Benedict Arnold's Expedition To Quebec - Aftermath


When Montgomery arrived at Pointe-aux-Trembles on December 3, the combined force returned to the city and began a siege, finally assaulting it on December 31. The battle was a devastating loss for the Americans; Montgomery was killed, Arnold was wounded, and Daniel Morgan was captured along with more than 350 men. Arnold did not learn until after the battle that he had been promoted to brigadier general for his role in leading the expedition.

The invasion ended with a retreat back to Fort Ticonderoga, Montgomery's starting point, during the spring and summer of 1776. Arnold, who commanded the army's rear guard in the later stages of the retreat, was able to delay the British advance sufficiently to prevent them from attempting to reach the Hudson River in 1776.

Lieutenant Colonel Roger Enos and his detachment arrived back in Cambridge late in November. Enos was promptly court-martialed, charged with "quitting his commanding officer without leave". He was acquitted, but was not treated well in camp. He resigned his commission shortly thereafter, and saw no more Continental service in the war. Reuben Colburn was never paid for his work, despite promises made by Arnold and Washington; the expedition ruined him financially.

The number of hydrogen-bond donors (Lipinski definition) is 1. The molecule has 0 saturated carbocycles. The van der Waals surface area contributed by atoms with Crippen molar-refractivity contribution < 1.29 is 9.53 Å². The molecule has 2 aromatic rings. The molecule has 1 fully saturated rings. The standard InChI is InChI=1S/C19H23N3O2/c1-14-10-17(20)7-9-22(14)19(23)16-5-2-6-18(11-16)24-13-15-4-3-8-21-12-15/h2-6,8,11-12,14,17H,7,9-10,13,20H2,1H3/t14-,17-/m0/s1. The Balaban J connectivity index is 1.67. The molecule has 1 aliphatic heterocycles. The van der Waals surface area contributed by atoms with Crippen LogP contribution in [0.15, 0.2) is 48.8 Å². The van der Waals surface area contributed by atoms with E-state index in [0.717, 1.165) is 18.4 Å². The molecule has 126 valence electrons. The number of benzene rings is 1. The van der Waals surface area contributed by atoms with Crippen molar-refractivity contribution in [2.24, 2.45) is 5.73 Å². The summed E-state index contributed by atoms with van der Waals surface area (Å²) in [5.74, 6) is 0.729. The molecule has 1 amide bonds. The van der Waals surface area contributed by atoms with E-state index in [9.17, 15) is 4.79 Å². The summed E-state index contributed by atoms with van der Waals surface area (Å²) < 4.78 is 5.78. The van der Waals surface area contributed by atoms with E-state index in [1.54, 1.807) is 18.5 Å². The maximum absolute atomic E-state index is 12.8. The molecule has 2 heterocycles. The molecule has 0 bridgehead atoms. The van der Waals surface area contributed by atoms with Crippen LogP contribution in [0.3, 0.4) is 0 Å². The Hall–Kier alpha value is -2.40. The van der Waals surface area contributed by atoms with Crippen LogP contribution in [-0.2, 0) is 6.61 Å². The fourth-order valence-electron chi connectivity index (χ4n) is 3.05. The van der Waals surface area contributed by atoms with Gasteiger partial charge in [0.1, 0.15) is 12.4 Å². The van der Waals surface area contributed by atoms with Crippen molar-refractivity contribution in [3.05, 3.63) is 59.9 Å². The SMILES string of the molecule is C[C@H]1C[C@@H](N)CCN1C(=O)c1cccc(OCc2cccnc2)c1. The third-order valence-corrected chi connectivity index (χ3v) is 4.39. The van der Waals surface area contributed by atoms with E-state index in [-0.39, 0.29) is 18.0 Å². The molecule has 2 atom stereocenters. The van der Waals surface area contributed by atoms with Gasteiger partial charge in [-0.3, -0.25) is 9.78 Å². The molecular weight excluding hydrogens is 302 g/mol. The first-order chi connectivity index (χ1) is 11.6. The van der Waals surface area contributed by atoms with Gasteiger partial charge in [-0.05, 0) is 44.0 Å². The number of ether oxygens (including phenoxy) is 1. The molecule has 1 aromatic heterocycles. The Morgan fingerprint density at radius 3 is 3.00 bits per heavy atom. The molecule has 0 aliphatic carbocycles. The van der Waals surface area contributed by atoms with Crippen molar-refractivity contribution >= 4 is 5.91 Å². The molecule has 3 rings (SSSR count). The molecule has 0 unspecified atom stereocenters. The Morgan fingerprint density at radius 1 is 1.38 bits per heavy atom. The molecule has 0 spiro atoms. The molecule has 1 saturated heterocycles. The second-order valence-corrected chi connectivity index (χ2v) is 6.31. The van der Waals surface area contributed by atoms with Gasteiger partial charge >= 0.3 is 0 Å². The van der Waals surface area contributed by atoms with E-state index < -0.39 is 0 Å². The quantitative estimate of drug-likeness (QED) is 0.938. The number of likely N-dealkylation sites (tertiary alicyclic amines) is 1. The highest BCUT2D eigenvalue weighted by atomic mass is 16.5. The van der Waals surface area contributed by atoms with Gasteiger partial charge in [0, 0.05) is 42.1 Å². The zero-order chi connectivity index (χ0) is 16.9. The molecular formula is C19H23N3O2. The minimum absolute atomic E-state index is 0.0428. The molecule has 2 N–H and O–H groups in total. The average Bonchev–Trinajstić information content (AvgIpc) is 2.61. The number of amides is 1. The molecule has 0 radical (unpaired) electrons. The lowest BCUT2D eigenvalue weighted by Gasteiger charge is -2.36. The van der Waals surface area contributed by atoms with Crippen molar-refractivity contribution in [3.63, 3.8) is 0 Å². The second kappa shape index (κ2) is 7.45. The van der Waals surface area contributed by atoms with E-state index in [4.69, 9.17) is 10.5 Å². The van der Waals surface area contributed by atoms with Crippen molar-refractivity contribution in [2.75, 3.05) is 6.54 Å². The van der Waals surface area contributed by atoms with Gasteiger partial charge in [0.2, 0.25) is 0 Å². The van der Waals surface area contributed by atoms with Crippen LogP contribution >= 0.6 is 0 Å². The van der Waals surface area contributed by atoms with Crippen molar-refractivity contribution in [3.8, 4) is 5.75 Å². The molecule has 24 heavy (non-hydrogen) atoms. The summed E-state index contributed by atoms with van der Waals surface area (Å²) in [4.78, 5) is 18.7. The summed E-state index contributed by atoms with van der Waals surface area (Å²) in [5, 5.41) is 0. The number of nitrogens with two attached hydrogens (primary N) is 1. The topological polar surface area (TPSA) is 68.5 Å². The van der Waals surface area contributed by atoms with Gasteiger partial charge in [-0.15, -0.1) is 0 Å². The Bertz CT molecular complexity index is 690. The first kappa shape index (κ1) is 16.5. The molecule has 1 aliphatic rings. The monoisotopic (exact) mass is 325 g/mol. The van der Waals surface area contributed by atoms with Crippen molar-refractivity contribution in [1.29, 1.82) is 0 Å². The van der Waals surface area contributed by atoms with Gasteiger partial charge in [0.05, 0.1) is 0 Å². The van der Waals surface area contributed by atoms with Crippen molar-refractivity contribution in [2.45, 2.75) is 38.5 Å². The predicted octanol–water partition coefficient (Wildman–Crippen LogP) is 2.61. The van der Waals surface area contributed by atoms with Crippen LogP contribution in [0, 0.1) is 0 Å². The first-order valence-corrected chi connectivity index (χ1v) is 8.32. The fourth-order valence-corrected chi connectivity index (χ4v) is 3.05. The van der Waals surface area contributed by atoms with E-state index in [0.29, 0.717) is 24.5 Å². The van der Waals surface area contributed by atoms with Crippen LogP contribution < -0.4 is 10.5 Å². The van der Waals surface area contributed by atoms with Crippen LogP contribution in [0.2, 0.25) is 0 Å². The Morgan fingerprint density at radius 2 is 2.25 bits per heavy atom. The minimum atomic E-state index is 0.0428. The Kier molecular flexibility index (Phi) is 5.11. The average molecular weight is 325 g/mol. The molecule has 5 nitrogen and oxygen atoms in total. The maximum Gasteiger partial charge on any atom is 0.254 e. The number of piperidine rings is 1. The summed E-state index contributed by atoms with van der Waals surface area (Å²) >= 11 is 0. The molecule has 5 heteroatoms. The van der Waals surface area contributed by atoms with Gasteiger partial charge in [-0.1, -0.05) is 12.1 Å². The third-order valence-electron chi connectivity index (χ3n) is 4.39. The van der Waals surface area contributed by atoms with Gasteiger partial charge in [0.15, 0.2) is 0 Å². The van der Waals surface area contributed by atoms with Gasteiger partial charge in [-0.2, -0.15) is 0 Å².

Henry Dearborn settled on the Kennebec River after the war, and represented the area in the U. S. Congress before Thomas Jefferson appointed him Secretary of War. Private Simon Fobes, who kept one of the many journals of the expedition, was captured in the Battle of Quebec. He and two others escaped captivity in August 1776 and retraced the trek in the opposite direction, once again with meager resources. They benefited from better weather and equipment the expedition had abandoned along the way. Fobes reached his home near Worcester, Massachusetts at the end of September, and eventually rejoined the army. Captain Simeon Thayer kept a journal which was published by the Rhode Island Historical Society in 1867 as The invasion of Canada in 1775. After being captured at Quebec, Thayer was exchanged on July 1, 1777 and returned to the Continental Army with the rank of major. He distinguished himself during the Siege of Fort Mifflin in November 1777 and briefly assumed command after the post's commandant was wounded.

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